My heart shattered into a zillion tiny pieces when I learned of last year’s brutal gang rape in New Delhi, India. A 23-year-old female physiotherapy intern had gone with her male friend to see “Life of Pi” at a movie theater. After the film, the pair boarded a bus for a ride home. Little did they know it would turn into the ride from Hell.
The woman was brutally beaten and raped with a rod, to the point of losing most of her intestines – and her male companion was also assaulted and seriously injured. Six men riding in the bus, including the driver, all raped the woman. She died from her injuries 13 days later, on Dec. 29, 2012, while undergoing emergency medical treatment in Singapore.
Although this could happen anywhere, sexual crimes against women are common – and often not prosecuted to the highest degree – in India. Thankfully, the Indian government has charged all of this woman’s rapists with murder – but what about those women who never see justice served? Scores of women around the world suffer from inequalities, including horrors like genital mutilation and acid attacks. That’s why this Fourth of July, as the United States celebrates its independence, I’m thankful to be an American woman.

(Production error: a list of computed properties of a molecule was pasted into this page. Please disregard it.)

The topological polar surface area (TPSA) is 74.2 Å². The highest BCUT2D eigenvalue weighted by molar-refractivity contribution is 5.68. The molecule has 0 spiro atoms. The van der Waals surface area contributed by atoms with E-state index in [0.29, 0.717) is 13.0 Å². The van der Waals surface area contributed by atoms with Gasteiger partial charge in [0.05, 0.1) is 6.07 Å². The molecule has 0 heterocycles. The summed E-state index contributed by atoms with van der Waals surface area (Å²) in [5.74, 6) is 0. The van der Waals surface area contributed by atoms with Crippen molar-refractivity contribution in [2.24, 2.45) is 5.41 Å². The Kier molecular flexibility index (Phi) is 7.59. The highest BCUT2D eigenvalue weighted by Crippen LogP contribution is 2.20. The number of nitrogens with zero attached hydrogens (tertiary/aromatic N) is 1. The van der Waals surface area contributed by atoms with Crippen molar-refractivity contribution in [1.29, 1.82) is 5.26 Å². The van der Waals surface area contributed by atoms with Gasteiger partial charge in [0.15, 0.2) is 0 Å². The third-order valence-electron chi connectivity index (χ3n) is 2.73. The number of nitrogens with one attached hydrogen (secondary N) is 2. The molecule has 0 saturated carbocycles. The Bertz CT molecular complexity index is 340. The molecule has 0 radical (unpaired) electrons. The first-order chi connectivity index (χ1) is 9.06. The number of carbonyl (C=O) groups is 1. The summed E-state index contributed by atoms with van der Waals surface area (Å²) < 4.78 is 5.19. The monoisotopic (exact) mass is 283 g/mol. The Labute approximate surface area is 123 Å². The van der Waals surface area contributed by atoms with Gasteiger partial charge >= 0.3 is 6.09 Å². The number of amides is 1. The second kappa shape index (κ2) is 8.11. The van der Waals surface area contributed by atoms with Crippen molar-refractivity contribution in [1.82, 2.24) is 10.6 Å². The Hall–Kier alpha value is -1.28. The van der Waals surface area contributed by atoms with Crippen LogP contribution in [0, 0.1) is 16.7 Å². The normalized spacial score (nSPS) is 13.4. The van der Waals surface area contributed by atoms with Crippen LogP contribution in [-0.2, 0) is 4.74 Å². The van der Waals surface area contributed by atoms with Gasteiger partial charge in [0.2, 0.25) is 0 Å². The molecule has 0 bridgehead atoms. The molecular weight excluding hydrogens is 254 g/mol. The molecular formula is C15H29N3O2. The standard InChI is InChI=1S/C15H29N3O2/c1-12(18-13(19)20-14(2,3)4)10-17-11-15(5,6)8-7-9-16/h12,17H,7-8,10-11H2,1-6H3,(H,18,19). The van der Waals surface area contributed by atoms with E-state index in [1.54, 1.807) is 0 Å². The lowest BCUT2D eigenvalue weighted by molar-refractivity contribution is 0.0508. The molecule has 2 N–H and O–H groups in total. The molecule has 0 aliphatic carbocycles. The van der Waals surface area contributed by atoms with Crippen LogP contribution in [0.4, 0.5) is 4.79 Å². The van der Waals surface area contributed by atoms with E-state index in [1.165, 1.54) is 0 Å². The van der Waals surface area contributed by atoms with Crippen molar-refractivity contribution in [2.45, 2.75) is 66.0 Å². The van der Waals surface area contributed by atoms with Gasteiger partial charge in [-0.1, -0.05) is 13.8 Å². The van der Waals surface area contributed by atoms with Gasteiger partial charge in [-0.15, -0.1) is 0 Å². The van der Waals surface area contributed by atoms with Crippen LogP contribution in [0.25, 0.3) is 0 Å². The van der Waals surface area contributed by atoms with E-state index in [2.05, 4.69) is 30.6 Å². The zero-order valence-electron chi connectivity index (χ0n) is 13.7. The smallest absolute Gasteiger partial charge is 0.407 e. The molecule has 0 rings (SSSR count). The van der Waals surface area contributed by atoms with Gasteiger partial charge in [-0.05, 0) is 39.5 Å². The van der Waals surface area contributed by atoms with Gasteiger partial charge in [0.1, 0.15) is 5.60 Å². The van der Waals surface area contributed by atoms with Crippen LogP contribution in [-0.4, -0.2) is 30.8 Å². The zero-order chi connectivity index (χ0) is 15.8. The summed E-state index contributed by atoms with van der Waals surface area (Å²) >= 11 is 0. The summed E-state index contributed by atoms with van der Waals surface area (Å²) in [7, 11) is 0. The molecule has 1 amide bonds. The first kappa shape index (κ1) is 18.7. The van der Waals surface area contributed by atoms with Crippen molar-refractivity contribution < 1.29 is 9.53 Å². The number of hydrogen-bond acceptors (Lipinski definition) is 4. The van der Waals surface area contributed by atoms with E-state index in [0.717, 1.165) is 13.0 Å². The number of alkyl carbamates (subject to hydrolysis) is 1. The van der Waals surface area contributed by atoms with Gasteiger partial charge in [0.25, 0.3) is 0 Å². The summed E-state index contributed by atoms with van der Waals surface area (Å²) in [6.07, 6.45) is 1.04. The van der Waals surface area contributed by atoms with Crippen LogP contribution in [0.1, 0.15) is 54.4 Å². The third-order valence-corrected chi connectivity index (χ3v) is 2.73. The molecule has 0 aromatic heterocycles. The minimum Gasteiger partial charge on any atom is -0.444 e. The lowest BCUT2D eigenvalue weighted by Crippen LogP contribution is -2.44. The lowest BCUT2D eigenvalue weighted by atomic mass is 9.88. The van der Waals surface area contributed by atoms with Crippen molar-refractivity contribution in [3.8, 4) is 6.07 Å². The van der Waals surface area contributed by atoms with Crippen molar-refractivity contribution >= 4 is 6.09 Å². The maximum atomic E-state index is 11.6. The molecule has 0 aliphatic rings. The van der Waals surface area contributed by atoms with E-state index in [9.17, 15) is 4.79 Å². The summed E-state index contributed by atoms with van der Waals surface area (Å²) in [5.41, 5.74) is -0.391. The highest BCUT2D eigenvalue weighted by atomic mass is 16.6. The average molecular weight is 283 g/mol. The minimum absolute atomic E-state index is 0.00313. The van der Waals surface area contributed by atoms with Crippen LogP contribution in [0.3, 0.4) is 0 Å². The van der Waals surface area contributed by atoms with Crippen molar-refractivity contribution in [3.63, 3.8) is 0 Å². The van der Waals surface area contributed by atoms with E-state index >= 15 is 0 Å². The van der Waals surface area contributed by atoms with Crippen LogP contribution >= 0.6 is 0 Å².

While violence against women is a problem in every country, the United States strives to protect its women and our freedoms. This Fourth of July, I’m reflecting on what it means to be a modern woman in the United States.
Here, American women are simultaneously valued for their minds and their bodies. As a freelance writer and public relations coordinator, my clients trust me for my education, my knowledge and my insights. As a part-time model, I am also appreciated for my 1950s-style pinup look.
In this country, our most important freedom is our freedom of choice. American women can choose higher education, or they can stop at high school. They can choose to become a mother, or remain childless. They can wear strapless dresses, color their hair purple, and paint their eyelids blue – or they can go without makeup or Louboutins.
American women can choose to marry – or enjoy single life. More importantly, they can marry for love rather than for convenience. And once they’re married, they can choose to work both inside and outside the home. They can vote in each election – or choose never to vote (but who would want her voice ignored?).
These are just some of the freedoms that American women should never take for granted. We still have a ways to go before we’re equal to men (salary raises, anyone?) – but as a woman, there’s no other country in which I’d rather reside. I’ll be thankful for my country until the day I die.